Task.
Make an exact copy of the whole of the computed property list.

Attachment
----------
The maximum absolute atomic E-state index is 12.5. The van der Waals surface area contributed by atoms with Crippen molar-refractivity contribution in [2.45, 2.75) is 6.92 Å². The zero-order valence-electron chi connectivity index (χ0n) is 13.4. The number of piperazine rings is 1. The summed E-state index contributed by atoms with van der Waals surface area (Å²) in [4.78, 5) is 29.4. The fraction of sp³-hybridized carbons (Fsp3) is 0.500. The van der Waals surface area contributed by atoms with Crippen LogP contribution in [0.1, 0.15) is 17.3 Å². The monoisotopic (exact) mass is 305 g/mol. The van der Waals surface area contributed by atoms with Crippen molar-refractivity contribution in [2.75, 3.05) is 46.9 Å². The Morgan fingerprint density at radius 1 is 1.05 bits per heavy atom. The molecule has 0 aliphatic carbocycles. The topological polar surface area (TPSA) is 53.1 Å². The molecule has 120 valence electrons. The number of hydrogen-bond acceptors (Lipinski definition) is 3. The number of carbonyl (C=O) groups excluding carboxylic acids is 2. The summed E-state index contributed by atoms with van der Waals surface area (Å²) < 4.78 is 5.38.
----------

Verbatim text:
The maximum absolute atomic E-state index is 12.5. The van der Waals surface area contributed by atoms with Crippen molar-refractivity contribution in [2.45, 2.75) is 6.92 Å². The zero-order valence-electron chi connectivity index (χ0n) is 13.4. The number of piperazine rings is 1. The summed E-state index contributed by atoms with van der Waals surface area (Å²) in [4.78, 5) is 29.4. The fraction of sp³-hybridized carbons (Fsp3) is 0.500. The van der Waals surface area contributed by atoms with Crippen LogP contribution in [0.1, 0.15) is 17.3 Å². The monoisotopic (exact) mass is 305 g/mol. The van der Waals surface area contributed by atoms with Crippen molar-refractivity contribution in [2.75, 3.05) is 46.9 Å². The Morgan fingerprint density at radius 1 is 1.05 bits per heavy atom. The molecule has 0 aliphatic carbocycles. The topological polar surface area (TPSA) is 53.1 Å². The molecule has 120 valence electrons. The number of hydrogen-bond acceptors (Lipinski definition) is 3. The number of carbonyl (C=O) groups excluding carboxylic acids is 2. The summed E-state index contributed by atoms with van der Waals surface area (Å²) < 4.78 is 5.38.